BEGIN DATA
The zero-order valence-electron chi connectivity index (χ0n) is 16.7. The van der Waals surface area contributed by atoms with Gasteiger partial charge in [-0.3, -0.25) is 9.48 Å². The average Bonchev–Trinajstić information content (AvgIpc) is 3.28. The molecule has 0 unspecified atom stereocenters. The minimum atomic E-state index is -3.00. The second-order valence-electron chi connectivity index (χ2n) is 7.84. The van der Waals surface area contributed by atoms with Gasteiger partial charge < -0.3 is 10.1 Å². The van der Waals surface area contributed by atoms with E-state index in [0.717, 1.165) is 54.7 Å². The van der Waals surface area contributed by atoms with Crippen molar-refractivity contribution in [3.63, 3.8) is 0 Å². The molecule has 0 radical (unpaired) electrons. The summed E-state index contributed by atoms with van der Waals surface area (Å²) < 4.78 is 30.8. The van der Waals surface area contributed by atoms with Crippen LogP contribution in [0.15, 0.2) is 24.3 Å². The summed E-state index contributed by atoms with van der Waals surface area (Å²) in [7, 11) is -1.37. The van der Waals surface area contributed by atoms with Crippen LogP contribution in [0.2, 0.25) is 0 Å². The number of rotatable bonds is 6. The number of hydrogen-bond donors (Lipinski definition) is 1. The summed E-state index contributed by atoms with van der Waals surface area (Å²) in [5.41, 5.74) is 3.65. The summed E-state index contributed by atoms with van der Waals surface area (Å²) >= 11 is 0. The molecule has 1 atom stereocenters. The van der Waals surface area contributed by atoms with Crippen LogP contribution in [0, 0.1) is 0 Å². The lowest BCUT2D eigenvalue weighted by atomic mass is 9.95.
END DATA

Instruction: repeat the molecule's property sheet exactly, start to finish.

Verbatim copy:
The zero-order valence-electron chi connectivity index (χ0n) is 16.7. The van der Waals surface area contributed by atoms with Gasteiger partial charge in [-0.3, -0.25) is 9.48 Å². The average Bonchev–Trinajstić information content (AvgIpc) is 3.28. The molecule has 0 unspecified atom stereocenters. The minimum atomic E-state index is -3.00. The second-order valence-electron chi connectivity index (χ2n) is 7.84. The van der Waals surface area contributed by atoms with Gasteiger partial charge < -0.3 is 10.1 Å². The van der Waals surface area contributed by atoms with E-state index in [0.717, 1.165) is 54.7 Å². The van der Waals surface area contributed by atoms with Crippen molar-refractivity contribution in [3.63, 3.8) is 0 Å². The molecule has 0 radical (unpaired) electrons. The summed E-state index contributed by atoms with van der Waals surface area (Å²) < 4.78 is 30.8. The van der Waals surface area contributed by atoms with Crippen LogP contribution in [0.15, 0.2) is 24.3 Å². The summed E-state index contributed by atoms with van der Waals surface area (Å²) in [7, 11) is -1.37. The van der Waals surface area contributed by atoms with Crippen LogP contribution in [0.2, 0.25) is 0 Å². The number of rotatable bonds is 6. The number of hydrogen-bond donors (Lipinski definition) is 1. The summed E-state index contributed by atoms with van der Waals surface area (Å²) in [5.41, 5.74) is 3.65. The summed E-state index contributed by atoms with van der Waals surface area (Å²) >= 11 is 0. The molecule has 1 atom stereocenters. The van der Waals surface area contributed by atoms with Crippen LogP contribution in [0, 0.1) is 0 Å². The lowest BCUT2D eigenvalue weighted by atomic mass is 9.95.